Edward J Kelly
Current topics in pharmaceuticals and biotechnology focusing on transforming small molecules, proteins, and genes into therapeutic products. Includes new drug therapies, drug design, pharmacogenomics, molecular modeling, high throughput screen, production and stability considerations, and delivery systems of protein and gene therapeutics in relation to pharmacokinetic and therapeutic responses.
Recent introduction of genetically engineered peptide and protein pharmaceuticals necessitates the integration of a biotechnology course into the undergraduate and graduate curriculum. This elective course focuses on the application of biotechnology in developing protein pharmaceuticals. Although some existing courses briefly discuss the use of a limited number of protein pharmaceuticals, none systematically addresses the process of development and application of this class of drugs.
This course is designed to introduce basic principles of biotechnology and their applications in designing therapeutic products, with emphasis on research and development of biopharmaceuticals. Consideration will be given to molecular cloning, production, physical stability, and delivery systems of protein therapeutics in relation to their pharmacokinetic and therapeutic responses.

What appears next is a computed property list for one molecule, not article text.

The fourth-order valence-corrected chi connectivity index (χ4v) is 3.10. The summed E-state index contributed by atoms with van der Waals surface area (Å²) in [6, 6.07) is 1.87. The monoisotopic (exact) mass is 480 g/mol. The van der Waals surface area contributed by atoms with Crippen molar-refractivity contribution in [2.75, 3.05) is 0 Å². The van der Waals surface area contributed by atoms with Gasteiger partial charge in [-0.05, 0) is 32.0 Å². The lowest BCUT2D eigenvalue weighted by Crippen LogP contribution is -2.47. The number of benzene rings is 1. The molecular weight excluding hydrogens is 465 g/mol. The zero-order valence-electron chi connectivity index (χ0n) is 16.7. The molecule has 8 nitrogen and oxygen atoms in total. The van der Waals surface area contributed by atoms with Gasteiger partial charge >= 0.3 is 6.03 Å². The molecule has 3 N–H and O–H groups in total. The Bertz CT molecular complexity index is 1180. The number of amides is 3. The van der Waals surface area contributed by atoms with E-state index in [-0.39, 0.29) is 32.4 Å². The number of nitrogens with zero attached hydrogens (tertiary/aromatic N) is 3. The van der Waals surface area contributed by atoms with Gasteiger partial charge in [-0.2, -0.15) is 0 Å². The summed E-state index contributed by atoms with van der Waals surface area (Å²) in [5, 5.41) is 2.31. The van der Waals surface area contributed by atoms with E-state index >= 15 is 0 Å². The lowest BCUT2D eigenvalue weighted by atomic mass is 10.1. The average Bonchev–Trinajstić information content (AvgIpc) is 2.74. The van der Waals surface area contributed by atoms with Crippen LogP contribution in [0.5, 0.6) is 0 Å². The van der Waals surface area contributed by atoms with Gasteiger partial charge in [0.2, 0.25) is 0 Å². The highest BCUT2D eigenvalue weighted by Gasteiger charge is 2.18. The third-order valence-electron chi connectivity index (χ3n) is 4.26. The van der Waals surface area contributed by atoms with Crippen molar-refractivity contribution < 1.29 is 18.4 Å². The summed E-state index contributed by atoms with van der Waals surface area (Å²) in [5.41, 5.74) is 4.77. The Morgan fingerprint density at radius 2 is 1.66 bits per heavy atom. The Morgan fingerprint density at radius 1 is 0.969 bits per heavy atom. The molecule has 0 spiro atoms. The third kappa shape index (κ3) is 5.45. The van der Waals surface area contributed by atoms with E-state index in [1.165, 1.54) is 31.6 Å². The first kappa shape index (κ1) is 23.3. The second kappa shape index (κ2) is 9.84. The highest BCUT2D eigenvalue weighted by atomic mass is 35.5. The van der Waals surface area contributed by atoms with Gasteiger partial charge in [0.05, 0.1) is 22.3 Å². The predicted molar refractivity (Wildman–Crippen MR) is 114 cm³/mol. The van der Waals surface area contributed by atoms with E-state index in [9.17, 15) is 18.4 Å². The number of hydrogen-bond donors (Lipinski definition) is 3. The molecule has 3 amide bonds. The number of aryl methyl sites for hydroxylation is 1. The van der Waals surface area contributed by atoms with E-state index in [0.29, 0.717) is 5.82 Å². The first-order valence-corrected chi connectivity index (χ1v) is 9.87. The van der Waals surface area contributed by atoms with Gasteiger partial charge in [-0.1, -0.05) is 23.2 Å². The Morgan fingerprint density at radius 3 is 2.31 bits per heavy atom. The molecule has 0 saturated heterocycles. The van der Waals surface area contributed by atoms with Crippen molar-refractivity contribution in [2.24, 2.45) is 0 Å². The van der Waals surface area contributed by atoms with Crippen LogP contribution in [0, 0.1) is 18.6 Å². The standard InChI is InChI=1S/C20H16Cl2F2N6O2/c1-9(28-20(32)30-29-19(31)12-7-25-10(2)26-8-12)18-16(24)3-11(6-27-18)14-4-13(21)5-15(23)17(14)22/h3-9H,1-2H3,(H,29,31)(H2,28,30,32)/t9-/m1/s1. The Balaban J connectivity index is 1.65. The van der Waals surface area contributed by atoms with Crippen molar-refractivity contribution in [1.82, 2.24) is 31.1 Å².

Student learning goals
To introduce concepts/tools used in developing biotherapeutic agents.
To gain a better understanding of toxicity and stability issues associated with biotech products.
To understand the apparently similar, but unique biotech drugs that are in development or currently used.
To gain a basic knowledge enabling one to critically evaluate pharmacokinetic and pharmacodynamic study results of these drugs.
To expose students to the state-of-the-art therapeutics strategies in development/clinical trials.
General method of instruction
Lectures and discussion
Recommended Textbook - Biotechnology and Biopharmaceuticals: Transforming Protein and Genes into Drugs, Rodney J.Y. Ho and Milo Gibaldi (Available in HSL Reference Section)
There will be some other outside reading assignments. Students are expected to learn to integrate the material and discuss it in class.
Class assignments and grading
For C/NR 2 credits—Students will write a self-assessment (1-2 page) summarizing what they’ve learned from the course.
For 3 graded credits—Students will perform a literature research based on topics discussed in the class, write a short summary report and present to the class.